Could Esports Become The Latest Addition To The Olympics?

There is no denying that over the years the world of video gaming has come a long way. Since the very first game console was released in 1972 with the retro Magnavox Odyssey, video gaming has now become a multi-million-pound industry with millions of people around the world purchasing games and consoles every year.

Online gaming is now commonplace in many households across the UK and the world, with people competing in games of all genres. However, no one could have predicted that one day gaming could stand a chance of being an official Olympic sport.

Esports Gaming Whilst this might seem surprising, this week it moved one step closer to reality with the International Olympic Committee exploring the possibility of including esports at future Games. In 2024 the Olympics will take place in Paris and the team behind the bid has said they are keen to incorporate esports for the first time ever. In 2019 the programme for the 2024 Games will start taking shape with major decisions regarding what sports will be included to be finalised following the 2020 Games in Tokyo. However, the International Olympic Committee has made it clear that any inclusion of esports must comply with current Olympic values.

The growth of esports in recent years has been substantial. The very first record of a competitive video gaming competition can be traced back to 1970s America, but it wasn’t until the turn of the millennium where it really began to make a name for itself. In 2000, South Korea formed the Korean e-Sports Association which boosted esports in the country. As online gaming and streaming services began to rise in 2011 esports went global and South Korea was just one country that saw millions of players engage in competitive gaming. Nintendo hosted a Wii Games Summer tournament which saw 400,000 people take part making it the biggest esports competition in history.

Now, esports is bigger than ever with over £400m in revenue being made from it in 2016. This figure is set to surpass £1bn by 2020. Video gaming tournaments are now broadcast online and on television with thousands of people tuning in to watch the action.

The popular football game FIFA is one of the games that has seen the benefit of esports and just this week the FIFA 18 eWorld Cup got underway. The winner will receive a staggering $35,000 in prize money. Some of the world’s biggest football clubs have even begun hiring esports players with Manchester City, PSV Eindhoven and VFL Wolfsburg just a few clubs who have done this.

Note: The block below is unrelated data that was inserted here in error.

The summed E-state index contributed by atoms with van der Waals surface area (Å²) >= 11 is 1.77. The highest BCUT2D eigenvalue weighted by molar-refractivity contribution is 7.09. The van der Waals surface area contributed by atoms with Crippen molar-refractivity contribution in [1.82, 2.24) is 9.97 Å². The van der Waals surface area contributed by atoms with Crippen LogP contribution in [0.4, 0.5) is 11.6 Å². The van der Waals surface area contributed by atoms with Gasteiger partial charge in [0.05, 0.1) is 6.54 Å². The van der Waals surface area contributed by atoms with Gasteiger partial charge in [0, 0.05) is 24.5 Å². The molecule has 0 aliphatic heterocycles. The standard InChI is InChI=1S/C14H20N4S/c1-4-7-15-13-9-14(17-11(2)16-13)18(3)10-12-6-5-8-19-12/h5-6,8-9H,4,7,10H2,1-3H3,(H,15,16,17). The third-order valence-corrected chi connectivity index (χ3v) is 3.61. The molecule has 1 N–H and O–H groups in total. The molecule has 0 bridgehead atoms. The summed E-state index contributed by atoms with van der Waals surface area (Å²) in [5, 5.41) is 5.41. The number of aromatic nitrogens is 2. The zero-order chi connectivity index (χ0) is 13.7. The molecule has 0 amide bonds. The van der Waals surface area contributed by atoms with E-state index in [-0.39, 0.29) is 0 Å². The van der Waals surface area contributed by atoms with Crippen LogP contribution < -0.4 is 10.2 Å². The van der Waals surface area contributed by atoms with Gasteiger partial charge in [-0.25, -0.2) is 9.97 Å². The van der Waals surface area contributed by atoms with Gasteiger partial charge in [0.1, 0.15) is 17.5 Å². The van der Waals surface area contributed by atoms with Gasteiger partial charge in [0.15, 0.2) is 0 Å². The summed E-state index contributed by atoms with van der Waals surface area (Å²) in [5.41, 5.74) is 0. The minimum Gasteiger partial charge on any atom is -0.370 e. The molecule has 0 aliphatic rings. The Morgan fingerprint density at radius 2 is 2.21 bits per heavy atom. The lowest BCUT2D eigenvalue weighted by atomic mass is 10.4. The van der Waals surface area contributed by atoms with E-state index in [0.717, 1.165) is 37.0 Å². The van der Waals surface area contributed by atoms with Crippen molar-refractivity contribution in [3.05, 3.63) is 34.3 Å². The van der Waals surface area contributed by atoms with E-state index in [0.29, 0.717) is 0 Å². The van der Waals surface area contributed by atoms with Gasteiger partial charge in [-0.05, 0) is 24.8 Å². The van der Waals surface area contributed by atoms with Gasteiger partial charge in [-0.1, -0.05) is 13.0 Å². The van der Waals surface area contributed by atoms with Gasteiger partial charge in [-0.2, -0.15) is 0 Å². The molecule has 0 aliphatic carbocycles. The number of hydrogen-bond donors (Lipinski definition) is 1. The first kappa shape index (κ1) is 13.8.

It remains to be seen whether esports will make it as an official Olympic sport with plenty of rules and regulations to adhere to if it is to make it to Paris in seven years’ time, but you can guarantee that esports is here to stay and set to grow even more.

Here at Champions Olympic Speakers, we have a whole host of former and current Olympians who can provide their expert insight on a range of topics. For more information call us on 0207 1010 553 or complete our online booking form.

Mark Matthews

November 3rd, 2017

About Mark Matthews

Mark has worked closely with some of the world’s most prestigious brands, including F1, Deloitte, American Express, McDonalds, HSBC and Samsung since joining us in 2017. With a degree in Business Management and Sports Science from the University of Worcester, he has brought vast experience to his role as a Senior Keynote Speaker Executive at Champions Speakers. 

Working with some of the biggest names in media and sport, from Tyson Fury to Sir Bradley Wiggins, as well as the likes of Ruud Gullit and Gabriel Batistuta for the Football Achievers Awards in China Mark has formed relationships with countless household names internationally. Sport isn't the only field where Mark excels. He has also arranged events with the likes of Oscar Salazar, Jonas Kjellberg and Ken Segall.

When he's not booking in top-class speaker talent, Mark enjoys winding up fellow executive, Matthew Holmes. Outside of the workplace, he has played high level Rugby and Cricket and is a master baker having won the ‘Cake Club of the Year Award’.

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